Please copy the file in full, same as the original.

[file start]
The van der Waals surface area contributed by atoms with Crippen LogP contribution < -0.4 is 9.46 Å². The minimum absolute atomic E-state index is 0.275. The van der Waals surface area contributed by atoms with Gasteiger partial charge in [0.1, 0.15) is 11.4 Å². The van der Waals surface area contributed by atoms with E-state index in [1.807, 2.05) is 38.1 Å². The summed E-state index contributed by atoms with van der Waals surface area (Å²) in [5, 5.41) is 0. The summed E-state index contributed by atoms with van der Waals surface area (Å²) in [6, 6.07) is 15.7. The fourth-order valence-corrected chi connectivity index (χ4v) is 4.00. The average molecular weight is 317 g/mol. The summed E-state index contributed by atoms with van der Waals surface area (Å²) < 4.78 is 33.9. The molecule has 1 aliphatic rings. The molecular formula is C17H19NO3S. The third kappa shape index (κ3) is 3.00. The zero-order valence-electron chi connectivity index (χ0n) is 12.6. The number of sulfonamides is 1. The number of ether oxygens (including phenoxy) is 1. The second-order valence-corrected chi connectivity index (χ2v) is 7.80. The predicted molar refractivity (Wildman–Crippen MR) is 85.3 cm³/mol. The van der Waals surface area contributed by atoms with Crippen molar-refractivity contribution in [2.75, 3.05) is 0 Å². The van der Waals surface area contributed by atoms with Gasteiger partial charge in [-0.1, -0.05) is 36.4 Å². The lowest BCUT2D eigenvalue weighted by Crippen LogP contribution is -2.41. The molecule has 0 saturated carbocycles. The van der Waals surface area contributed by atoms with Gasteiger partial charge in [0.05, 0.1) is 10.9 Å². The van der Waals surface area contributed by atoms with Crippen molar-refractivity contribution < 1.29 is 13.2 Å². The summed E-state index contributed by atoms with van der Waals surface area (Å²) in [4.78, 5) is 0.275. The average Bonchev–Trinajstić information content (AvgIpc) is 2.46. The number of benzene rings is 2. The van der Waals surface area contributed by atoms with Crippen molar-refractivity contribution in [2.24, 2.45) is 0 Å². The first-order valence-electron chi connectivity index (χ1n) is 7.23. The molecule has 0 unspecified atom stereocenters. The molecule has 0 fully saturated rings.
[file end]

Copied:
The van der Waals surface area contributed by atoms with Crippen LogP contribution < -0.4 is 9.46 Å². The minimum absolute atomic E-state index is 0.275. The van der Waals surface area contributed by atoms with Gasteiger partial charge in [0.1, 0.15) is 11.4 Å². The van der Waals surface area contributed by atoms with E-state index in [1.807, 2.05) is 38.1 Å². The summed E-state index contributed by atoms with van der Waals surface area (Å²) in [5, 5.41) is 0. The summed E-state index contributed by atoms with van der Waals surface area (Å²) in [6, 6.07) is 15.7. The fourth-order valence-corrected chi connectivity index (χ4v) is 4.00. The average molecular weight is 317 g/mol. The summed E-state index contributed by atoms with van der Waals surface area (Å²) < 4.78 is 33.9. The molecule has 1 aliphatic rings. The molecular formula is C17H19NO3S. The third kappa shape index (κ3) is 3.00. The zero-order valence-electron chi connectivity index (χ0n) is 12.6. The number of sulfonamides is 1. The number of ether oxygens (including phenoxy) is 1. The second-order valence-corrected chi connectivity index (χ2v) is 7.80. The predicted molar refractivity (Wildman–Crippen MR) is 85.3 cm³/mol. The van der Waals surface area contributed by atoms with Crippen molar-refractivity contribution in [2.75, 3.05) is 0 Å². The van der Waals surface area contributed by atoms with Gasteiger partial charge in [-0.1, -0.05) is 36.4 Å². The lowest BCUT2D eigenvalue weighted by Crippen LogP contribution is -2.41. The molecule has 0 saturated carbocycles. The van der Waals surface area contributed by atoms with Gasteiger partial charge in [0.05, 0.1) is 10.9 Å². The van der Waals surface area contributed by atoms with Crippen molar-refractivity contribution < 1.29 is 13.2 Å². The summed E-state index contributed by atoms with van der Waals surface area (Å²) in [4.78, 5) is 0.275. The average Bonchev–Trinajstić information content (AvgIpc) is 2.46. The number of benzene rings is 2. The van der Waals surface area contributed by atoms with Crippen molar-refractivity contribution in [2.24, 2.45) is 0 Å². The first-order valence-electron chi connectivity index (χ1n) is 7.23. The molecule has 0 unspecified atom stereocenters. The molecule has 0 fully saturated rings.